Money is not a product.
The world seems to have forgotten that, accounting for much of the mess it finds itself in. The mess, unfortunately, is hurting hard working, ordinary people more than anyone else.
Now, I am not really qualified to comment on matters of finance or economics. But, as an ordinary world citizen, both concern me because they impact my present and future day. That being the case, I have some questions. By asking them, I am hoping that the thinkers, movers and shakers of the world will consider the value of listening to words from out of the mouth of a babe.
The first question I have is “Should money be treated as a product to be packaged, priced, branded and marketed?”
I don’t know about you but I have a hard time wrapping my head around so called investment products such as futures, options, forwards, hedges, derivatives, spot margins and what have you. Yeah, I get that these products came into being to protect investors and business owners from fluctuating commodity prices, currency exchange rates and what has come to be known as underlying asset values. But, other than meeting that purpose, I ask “What real economic value do these financial products generate?”
That thought leads me to another. You see, when I read financial news and literature, it often strikes me that the world of finance has been allowed to turn into the world’s biggest gambling den. What is then the point of asking why real investment in employment generating industry is slowing down?
To this babe in the woods, it very much appears that a range of increasingly complex financial instruments has hijacked the focus away from the real world of business. That can be said to be true of both financiers and industry. Noticed how the financial function within organizations has expanded and even become a profit centre, responsible for a final accounting item on the balance sheet called ‘Other Income’?
Even where real investment is taking place, the rise of venture capitalists, private equity, angel investors et. al. has created issues in the way business enterprises function.
Sometimes, I think the world was better off when business persons had to worry about generating enough cash flow to pay down bank loans. It made for more responsible business management. Take away the pressure of returning a loan and what is left are enterprises with an untenable cash burn rate. Growth is bought with someone else’s money. Profitability devolves in importance. When the cash runs out, businesses are wound up.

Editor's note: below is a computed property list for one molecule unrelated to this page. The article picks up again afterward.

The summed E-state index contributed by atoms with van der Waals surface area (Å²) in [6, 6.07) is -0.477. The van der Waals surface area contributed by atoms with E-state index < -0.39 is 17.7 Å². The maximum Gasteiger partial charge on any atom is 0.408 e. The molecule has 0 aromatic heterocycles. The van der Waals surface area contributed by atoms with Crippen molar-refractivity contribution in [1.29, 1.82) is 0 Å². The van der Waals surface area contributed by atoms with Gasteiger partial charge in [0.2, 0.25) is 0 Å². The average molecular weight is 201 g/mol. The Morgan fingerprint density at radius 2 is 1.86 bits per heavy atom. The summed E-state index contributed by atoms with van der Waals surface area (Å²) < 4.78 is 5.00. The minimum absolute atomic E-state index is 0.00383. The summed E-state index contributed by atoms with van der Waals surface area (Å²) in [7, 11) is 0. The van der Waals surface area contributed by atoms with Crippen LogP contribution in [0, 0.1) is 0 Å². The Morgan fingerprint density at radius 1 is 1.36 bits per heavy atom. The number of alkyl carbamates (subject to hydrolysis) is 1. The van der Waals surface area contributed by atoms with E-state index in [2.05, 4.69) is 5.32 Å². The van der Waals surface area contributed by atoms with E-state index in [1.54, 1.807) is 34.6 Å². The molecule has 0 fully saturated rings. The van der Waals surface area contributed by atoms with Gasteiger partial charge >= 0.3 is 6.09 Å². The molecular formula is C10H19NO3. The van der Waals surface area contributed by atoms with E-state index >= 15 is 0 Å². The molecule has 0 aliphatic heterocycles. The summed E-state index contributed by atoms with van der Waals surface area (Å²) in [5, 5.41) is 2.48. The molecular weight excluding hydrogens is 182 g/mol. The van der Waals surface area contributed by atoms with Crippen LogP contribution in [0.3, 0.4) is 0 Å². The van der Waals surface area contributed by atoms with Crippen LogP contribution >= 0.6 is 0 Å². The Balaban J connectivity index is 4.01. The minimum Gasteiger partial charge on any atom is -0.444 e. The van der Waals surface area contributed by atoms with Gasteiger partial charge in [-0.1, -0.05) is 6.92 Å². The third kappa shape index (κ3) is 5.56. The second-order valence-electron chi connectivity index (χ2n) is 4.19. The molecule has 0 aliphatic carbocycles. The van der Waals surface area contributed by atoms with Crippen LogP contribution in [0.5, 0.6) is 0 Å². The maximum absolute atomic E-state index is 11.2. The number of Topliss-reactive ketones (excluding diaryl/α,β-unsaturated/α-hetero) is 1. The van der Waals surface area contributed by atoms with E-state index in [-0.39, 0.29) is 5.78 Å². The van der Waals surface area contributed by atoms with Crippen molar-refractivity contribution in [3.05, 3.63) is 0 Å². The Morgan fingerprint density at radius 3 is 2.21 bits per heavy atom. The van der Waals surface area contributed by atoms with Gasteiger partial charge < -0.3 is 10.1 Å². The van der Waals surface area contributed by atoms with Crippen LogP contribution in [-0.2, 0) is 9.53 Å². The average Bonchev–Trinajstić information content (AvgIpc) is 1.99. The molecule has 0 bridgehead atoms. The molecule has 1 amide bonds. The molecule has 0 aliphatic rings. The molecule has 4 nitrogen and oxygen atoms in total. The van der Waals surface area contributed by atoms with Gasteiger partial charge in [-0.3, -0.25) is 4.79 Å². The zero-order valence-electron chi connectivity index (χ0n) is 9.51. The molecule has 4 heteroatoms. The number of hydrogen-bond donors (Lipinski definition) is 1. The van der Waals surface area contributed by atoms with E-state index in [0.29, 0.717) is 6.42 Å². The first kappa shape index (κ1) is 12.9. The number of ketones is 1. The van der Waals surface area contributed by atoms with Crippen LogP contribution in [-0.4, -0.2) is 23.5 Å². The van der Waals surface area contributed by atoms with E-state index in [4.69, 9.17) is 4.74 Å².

Sadly, the people left holding the can are, more often than not, employees who lose their job and in some cases even their hard earned money. This point was driven home to me when I read an article titled When a Unicorn Start-Up Stumbles, It’s Employees Get Hurt*. Any reader here who has fallen for the lure of stock options and accepted a lower cash component in her or his compensation would do well to read the article. Do so and you will hear how the value of employee shares in Good Technology, a mobile security start-up in California, fell to a fraction of the six-figure tax bill paid for the shares allotted.
Did the CEO suffer? Absolutely not. Apparently, Christy Wyatt, Good’s CEO (she has since left the company) exited with $4 million for her preferred shares and received a $1.9 million severance payment.
Did the employees suffer? According to Katie Benner’s article, cited above, the one-time high valuation of Good’s shares had increased the paper value of employee shares and thus, the income tax levied when they exercised their stock options. As employees hoping to strike rich are wont to do, some of them had turned to their savings and/or borrowed money to finance their share buys and pay the tax. Ultimately, those employees paid the piper because the common stock they held took a beating. Read Benner’s article to learn more about how common stock took a massive back seat to the preferred shares held by investors and senior management in Good Technology.
I accept that investors need some means to minimise the risk they take when doling out money to set-up and run a business. But, do allow me to ask here, “Where is the protection for employee investment in business – measured in time, effort and money?”
To my mind, the best employee protection will happen when the focus of business turns away from driving up the notional value of an enterprise. And, returns to generating real profits and true blue economic value.
Governments, central banks, and the business world need to wake up and remember that Money is not a Product. I ask, “Can’t world leaders see that when money is treated as a product in itself, it creates a toxic business world and hurts the real economy?
Moves need to be made to restore the role of money as a medium of exchange to fund and facilitate a real world economy.
Be it, financiers or entrepreneurs, the quest to find or be the next unicorn needs to be brought to a halt.
And, that brings me to my final question, “Isn’t the unicorn a mythical creature?”
#FinancialServices #Investment #Economics
Featured Cover Image Credit: Dollars by Tax Credits – Flickr (CC By 2.0)
*Katie Benner, When a Unicorn Start-Up Stumbles, Its Employees Get Hurt, The New York Times, December 23, 2015.